What does it mean to love? These days love often gets defined as just an emotion, a feeling. And so we wonder how am I supposed to love that person when I’m mad at them, or I hate them, or I don’t trust them? How am I supposed to love the person who destroyed my marriage, or hurt my kids, or cost me my job? But love in the Bible goes well beyond how you feel about a person. Love, biblically speaking, is a decision; sometimes a decision to do something opposite to what you feel like doing.
For example, when your little child comes into your room at 3 o’clock in the morning and says, “Mommy, Daddy, I threw up,” what do you do? You get out of bed and comfort him and clean him up and change his sheets and soothe him back to sleep. Is that what you FEEL like doing? No way. But you do it because you love him. We understand that because it’s natural to love your own child. It’s not natural to love your enemy, but “love” in both cases is the same thing. Love isn’t so much about having warm fuzzy feelings for people who hurt you – it’s about choosing to respond in love against the natural feelings of hurt and anger that you do feel. It means having enough concern for another’s well-being that you overcome your personal desires. To love your enemy means acting in love toward them.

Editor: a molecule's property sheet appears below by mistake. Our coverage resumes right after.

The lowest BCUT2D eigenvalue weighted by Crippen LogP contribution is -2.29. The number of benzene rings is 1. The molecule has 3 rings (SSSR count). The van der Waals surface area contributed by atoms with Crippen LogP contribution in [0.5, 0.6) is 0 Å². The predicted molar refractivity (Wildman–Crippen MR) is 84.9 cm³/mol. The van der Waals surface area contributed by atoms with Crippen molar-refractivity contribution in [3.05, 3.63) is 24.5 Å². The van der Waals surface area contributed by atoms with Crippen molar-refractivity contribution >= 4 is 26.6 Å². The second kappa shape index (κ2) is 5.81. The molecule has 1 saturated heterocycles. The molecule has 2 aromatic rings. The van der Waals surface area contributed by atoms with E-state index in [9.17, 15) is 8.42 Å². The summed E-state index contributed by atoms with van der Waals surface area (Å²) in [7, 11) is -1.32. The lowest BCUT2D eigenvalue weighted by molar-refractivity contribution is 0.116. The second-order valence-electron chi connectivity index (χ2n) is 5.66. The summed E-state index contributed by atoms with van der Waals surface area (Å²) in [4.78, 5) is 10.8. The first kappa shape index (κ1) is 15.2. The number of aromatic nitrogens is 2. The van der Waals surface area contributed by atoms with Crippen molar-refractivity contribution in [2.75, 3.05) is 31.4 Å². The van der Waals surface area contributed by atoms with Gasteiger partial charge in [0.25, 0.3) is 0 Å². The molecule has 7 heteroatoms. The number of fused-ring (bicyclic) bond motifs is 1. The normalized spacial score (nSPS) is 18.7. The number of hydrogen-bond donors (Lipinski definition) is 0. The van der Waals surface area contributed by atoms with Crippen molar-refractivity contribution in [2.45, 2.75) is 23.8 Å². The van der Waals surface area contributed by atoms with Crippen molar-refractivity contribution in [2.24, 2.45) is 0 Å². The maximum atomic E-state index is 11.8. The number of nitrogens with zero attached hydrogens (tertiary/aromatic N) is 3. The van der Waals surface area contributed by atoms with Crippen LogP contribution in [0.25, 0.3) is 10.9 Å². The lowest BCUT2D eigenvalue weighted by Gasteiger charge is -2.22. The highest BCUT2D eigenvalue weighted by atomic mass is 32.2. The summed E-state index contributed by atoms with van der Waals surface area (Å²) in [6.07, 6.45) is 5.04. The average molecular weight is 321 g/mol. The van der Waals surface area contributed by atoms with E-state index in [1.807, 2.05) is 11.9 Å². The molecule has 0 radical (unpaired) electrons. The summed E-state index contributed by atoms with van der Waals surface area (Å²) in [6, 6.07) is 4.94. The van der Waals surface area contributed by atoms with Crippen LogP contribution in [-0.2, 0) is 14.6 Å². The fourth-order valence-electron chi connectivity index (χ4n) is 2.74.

Another question that we ask is, “Why should we love them?” If we’re going to pursue something so contrary to our nature and our desires, we ought to have a good reason for doing so. Jesus tells us at the end of verse 44 and 45 why we need to love our enemies: “Love your enemies and pray for those who persecute you, so that you may be sons of your Father who is in heaven. For He makes His sun rise on the evil and on the good, and sends rain on the just and on the unjust.”
There’s only one reason to love your enemies. You should do it because it’s what your heavenly Father does. That’s just the way God treats them. When you love your enemies, you reflect the love of God you have received. Jesus gives two examples of how God does this on a daily basis. “He causes His sun to rise on the evil and the good, and He sends rain on the just and on the unjust.” (Matthew 5:45)